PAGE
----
Caldwell vineyards is owned by one of the more colorful characters in Napa Valley, John Caldwell, who wound up owning a prime chunk of land by virtue of a derailed real estate development project in the 1970s.
John had no designs on the wine business when he started the venture which now bears his name. He was making his living in retail, selling clothes, shoes, and other goods to the new Napa monied class and the tourists that were starting to arrive in droves. With land prices starting to rise, John took a chance and purchased a tract of land in the quiet, rural Coombsville area east of Napa, making plans to develop it into mini-ranches and home sites. Back then, John jokes, it was “Coombs-where?” The deal was struck, with Caldwell buying 54 acres of land, one half-mile long and 847 feet wide, for $120,000. As cash was scarce, he offered the seller full price if he could swing the deal with only $5,000 down instead of the 20% they were asking for upfront. The seller agreed, and the land was his. John began by building a road into the property for access, but shortly after the whole project was brought to a screeching halt when the zoning board put a moratorium on building. “I was stuck with a half-mile long road to nowhere, and a bunch of land I couldn’t develop.”
Someone suggested John plant grapes to sell to the growing number wineries that were now on the rise in Napa, so in the 1980s he put in a few acres of Chardonnay — at that time the experts thought Coombsville was too cool for red varieties. Now in the farming business, John decided he would learn as much as he could, so he set off to Bordeaux to see how the pros did it. He came back with plenty of ideas, including bringing back rootstocks that he thought would be best suited for his vineyard. Upon returning to the states, he planted Bordeaux varieties in the well-drained volcanic soils. He also began a nursery business to sell the rootstocks, which he later sold in order to focus his energies entirely on winemaking and grape growing.
Soon the reputation of John’s fruit grew. Phelps bought it for Insignia, and Pahlmeyer and many others sought it out for their top wines. In 1997, John hired Philippe Melka to make Caldwell’s first wine, the Silver Proprietary Red. Today they produce a range of wines in tiny quantities, some of which are sold into limited distribution and others solely to private clients through the mailing list.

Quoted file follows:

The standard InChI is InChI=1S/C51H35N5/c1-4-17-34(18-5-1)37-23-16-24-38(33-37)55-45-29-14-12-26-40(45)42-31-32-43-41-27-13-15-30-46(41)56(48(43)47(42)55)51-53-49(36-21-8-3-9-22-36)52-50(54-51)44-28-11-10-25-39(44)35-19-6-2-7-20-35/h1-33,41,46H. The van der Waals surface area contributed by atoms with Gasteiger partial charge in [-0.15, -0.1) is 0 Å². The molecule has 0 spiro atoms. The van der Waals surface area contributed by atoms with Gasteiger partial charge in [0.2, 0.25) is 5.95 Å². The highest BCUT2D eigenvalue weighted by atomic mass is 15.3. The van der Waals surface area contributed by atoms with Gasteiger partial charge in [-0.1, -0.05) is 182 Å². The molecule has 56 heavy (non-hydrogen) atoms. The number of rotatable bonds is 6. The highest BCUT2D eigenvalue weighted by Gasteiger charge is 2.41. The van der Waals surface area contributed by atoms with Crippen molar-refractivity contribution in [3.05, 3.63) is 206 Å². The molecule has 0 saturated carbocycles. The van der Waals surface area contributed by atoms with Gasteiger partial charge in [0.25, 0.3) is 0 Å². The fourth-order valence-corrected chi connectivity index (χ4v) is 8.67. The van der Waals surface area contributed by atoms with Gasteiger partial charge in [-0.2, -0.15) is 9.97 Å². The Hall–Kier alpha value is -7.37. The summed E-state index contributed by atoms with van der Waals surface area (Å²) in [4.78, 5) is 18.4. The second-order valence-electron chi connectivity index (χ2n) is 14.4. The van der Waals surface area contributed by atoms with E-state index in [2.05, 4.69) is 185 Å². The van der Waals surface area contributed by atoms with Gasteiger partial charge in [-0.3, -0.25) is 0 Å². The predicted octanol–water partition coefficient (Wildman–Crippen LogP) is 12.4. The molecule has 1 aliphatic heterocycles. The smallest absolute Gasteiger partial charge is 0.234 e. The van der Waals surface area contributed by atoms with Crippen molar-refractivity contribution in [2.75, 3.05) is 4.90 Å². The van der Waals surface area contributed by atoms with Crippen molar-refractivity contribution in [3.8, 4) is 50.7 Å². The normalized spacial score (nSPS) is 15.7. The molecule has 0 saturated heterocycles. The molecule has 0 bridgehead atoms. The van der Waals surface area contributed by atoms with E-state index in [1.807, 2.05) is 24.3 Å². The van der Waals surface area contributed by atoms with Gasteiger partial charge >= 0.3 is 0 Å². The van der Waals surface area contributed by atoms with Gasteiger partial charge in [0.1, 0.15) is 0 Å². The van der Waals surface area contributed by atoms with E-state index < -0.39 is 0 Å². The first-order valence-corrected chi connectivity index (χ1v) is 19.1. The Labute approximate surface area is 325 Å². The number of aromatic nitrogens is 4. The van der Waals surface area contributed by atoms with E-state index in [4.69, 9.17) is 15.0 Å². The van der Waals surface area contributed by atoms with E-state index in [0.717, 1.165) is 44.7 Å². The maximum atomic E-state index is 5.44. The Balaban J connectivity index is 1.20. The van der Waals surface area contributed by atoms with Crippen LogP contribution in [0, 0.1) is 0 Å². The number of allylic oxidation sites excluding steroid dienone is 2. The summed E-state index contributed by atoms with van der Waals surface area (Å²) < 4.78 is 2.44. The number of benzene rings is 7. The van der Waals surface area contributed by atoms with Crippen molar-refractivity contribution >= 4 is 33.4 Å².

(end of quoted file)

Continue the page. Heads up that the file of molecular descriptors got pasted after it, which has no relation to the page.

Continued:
Caldwell is also one of the very few wineries to make their own barrels, with a master cooper on site. The idea came around after they began to experiment with barrel fermentation. They popped the top off the barrels to add the fruit, and began to see huge variations in the degree of toast — things you wouldn’t see otherwise. John started to wonder just how many barrels over the years had been declassified due to the oak, rather than the fruit, and decided to bring the process in house — he is even considering selecting a few trees in France to have the ability to oversee the process from start to finish.
The winemaker at Caldwell, Marbue Marke, is originally from Sierra Leone. He came to the U.S. and UC Davis to become a doctor, but quickly realized that if blood makes you queasy, you really can’t fake it, so he switched sciences, got into the enology program and never looked back. He worked at Cosentino, RH Phillips, J Winery, Benziger, and Gallo, but found that big winemaking wasn’t for him. In 2005 he hooked up with Philippe Melka at Caldwell, taking over as Philippe became busier with his consulting business, and has been crafting beautiful wines from this prime Coombsville terroir ever since.
The property is now a total of 123 acres, 65 of which are planted, with a 20,000 square foot cave and winemaking facility where the wines are made, along with those from a handful of other tiny, top notch Napa producers. They sell off about half the fruit, and with the price of top quality Napa Cabernet regularly in the five figure range, John’s investment seems to have turned out to be a pretty good deal. As John will tell you, he considers himself about the luckiest guy in Napa.